In fluid dynamics, the tea leaf paradox is a phenomenon where tea leaves in a cup of tea migrate to the center and bottom of the cup after being stirred rather than being forced to the edges of the cup, as would be expected in a spiral centrifuge.

The correct physical explanation of the paradox was for the first time given by James Thomson in 1857. He correctly connected the appearance of secondary flow (both Earth atmosphere and tea cup) with ″friction on the bottom″.[2] The formation of secondary flows in an annular channel was theoretically treated by Joseph Valentin Boussinesq as early as in 1868.[3] The migration of near-bottom particles in river-bend flows was experimentally investigated by A. Ya. Milovich in 1913.[1] The solution first came from Albert Einstein in a 1926 paper in which he explained the erosion of river banks, and repudiated Baer's law.[4][5]

## Explanation

The stirring makes the water spin in the cup, causing a centrifugal force outwards. Near the bottom however, the water is slowed by friction. Thus the centrifugal force is weaker near the bottom than higher up, leading to a secondary circular (helical) flow that goes outwards at the top, down along the outer edge, inwards along the bottom, bringing the leaves to the center, and then up again.[5]

## Applications

The phenomenon has been used to develop a new technique to separate red blood cells from blood plasma,[6][7] to understand atmospheric pressure systems,[8] and in the process of brewing beer to separate out coagulated trub in the whirlpool.[9]

• Baer–Babinet law, also known as Baer's law – Theory on the formation of rivers due to Earth's rotation
• Ekman layer – Force equilibrium layer in a liquid
• Secondary flow – Relatively minor flow superimposed on the primary flow by inviscid assumptions

## References

1. ^ a b His results are cited in: Joukovsky N.E. (1914). "On the motion of water at a turn of a river". Matematicheskii Sbornik. 29. Reprinted in: Collected works. Vol. 4. Moscow; Leningrad. 1937. pp. 193–216, 231–233 (abstract in English).{{cite book}}: CS1 maint: location missing publisher (link)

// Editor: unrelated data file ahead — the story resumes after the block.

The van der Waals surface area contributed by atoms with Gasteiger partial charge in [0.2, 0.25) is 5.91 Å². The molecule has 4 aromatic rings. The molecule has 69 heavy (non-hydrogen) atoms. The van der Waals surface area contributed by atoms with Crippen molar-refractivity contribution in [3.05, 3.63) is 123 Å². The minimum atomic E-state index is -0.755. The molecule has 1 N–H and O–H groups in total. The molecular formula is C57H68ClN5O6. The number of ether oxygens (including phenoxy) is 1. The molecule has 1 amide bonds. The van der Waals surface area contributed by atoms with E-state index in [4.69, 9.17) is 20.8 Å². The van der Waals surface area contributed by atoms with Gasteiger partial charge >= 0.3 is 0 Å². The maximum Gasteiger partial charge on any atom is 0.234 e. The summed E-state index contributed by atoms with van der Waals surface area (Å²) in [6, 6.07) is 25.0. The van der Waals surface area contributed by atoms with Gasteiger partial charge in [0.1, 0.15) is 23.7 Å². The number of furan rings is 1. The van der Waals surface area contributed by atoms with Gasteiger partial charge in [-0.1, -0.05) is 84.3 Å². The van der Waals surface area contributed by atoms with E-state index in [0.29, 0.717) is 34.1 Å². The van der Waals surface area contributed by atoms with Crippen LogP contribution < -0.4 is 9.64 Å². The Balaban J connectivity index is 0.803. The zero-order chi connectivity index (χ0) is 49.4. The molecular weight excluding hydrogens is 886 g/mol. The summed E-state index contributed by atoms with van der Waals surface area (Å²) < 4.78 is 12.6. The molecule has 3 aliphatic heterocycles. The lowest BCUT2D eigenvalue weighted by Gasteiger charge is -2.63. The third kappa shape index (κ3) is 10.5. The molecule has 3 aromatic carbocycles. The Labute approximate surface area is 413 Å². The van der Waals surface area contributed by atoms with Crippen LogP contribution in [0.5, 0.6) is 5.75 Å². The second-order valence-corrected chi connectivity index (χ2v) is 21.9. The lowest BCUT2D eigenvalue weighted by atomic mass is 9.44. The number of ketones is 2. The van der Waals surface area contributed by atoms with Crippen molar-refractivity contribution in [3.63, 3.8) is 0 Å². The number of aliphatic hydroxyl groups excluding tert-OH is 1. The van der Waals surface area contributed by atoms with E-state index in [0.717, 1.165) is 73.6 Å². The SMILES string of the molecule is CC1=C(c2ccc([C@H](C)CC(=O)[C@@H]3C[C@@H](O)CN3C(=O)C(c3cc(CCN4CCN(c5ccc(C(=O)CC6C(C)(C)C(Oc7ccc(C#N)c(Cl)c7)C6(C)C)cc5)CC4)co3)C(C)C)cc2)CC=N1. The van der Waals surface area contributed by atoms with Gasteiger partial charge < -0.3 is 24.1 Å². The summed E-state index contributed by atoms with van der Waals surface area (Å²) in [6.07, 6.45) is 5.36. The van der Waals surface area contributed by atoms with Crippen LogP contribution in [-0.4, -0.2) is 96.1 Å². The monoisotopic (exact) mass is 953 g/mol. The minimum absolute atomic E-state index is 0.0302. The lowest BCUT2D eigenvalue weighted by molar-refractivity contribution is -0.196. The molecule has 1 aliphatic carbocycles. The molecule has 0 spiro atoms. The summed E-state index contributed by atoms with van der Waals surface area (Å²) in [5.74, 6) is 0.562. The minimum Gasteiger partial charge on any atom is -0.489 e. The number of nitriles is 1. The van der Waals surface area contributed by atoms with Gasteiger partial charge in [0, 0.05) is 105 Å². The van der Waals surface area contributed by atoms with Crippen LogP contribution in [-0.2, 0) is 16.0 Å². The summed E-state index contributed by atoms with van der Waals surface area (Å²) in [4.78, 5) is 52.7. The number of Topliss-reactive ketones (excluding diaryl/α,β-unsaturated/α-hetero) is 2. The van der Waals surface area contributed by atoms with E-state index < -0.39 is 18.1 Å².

2. ^ James Thomson, On the grand currents of atmospheric circulation (1857). Collected Papers in Physics and Engineering, Cambridge Univ., 1912, 144-148 djvu file
3. ^ Boussinesq J. (1868). "Mémoire sur l'influence des frottements dans les mouvements réguliers des fluides" (PDF). Journal de mathématiques pures et appliquées. 2e Série. 13: 377–424. Archived from the original (PDF) on March 17, 2022.
4. ^ Bowker, Kent A. (1988). "Albert Einstein and Meandering Rivers". Earth Science History. 1 (1): 45. Bibcode:1988ESHis...7...45B. doi:10.17704/eshi.7.1.yk72n55q84qxu5n6. Retrieved 2008-12-28.
5. ^ a b Einstein, Albert (March 1926). "Die Ursache der Mäanderbildung der Flußläufe und des sogenannten Baerschen Gesetzes". Die Naturwissenschaften. 14 (11). Berlin / Heidelberg: Springer: 223–4. Bibcode:1926NW.....14..223E. doi:10.1007/BF01510300. S2CID 39899416. English translation: The Cause of the Formation of Meanders in the Courses of Rivers and of the So-Called Baer's Law, accessed 2017-12-12.
6. ^ Arifin, Dian R.; Leslie Y. Yeo; James R. Friend (20 December 2006). "Microfluidic blood plasma separation via bulk electrohydrodynamic flows". Biomicrofluidics. 1 (1). American Institute of Physics: 014103 (CID). doi:10.1063/1.2409629. PMC 2709949. PMID 19693352. Archived from the original on 9 December 2012. Retrieved 2008-12-28.
7. ^ Pincock, Stephen (17 January 2007). "Einstein's tea-leaves inspire new gadget". ABC Online. Retrieved 2008-12-28.
8. ^ Tandon, Amit; Marshall, John (2010). "Einstein's Tea Leaves and Pressure Systems in the Atmosphere". The Physics Teacher. 48 (5): 292–295. Bibcode:2010PhTea..48..292T. doi:10.1119/1.3393055. hdl:1721.1/118473.
9. ^ Bamforth, Charles W. (2003). Beer: tap into the art and science of brewing (2nd ed.). Oxford University Press. p. 56. ISBN 978-0-19-515479-5.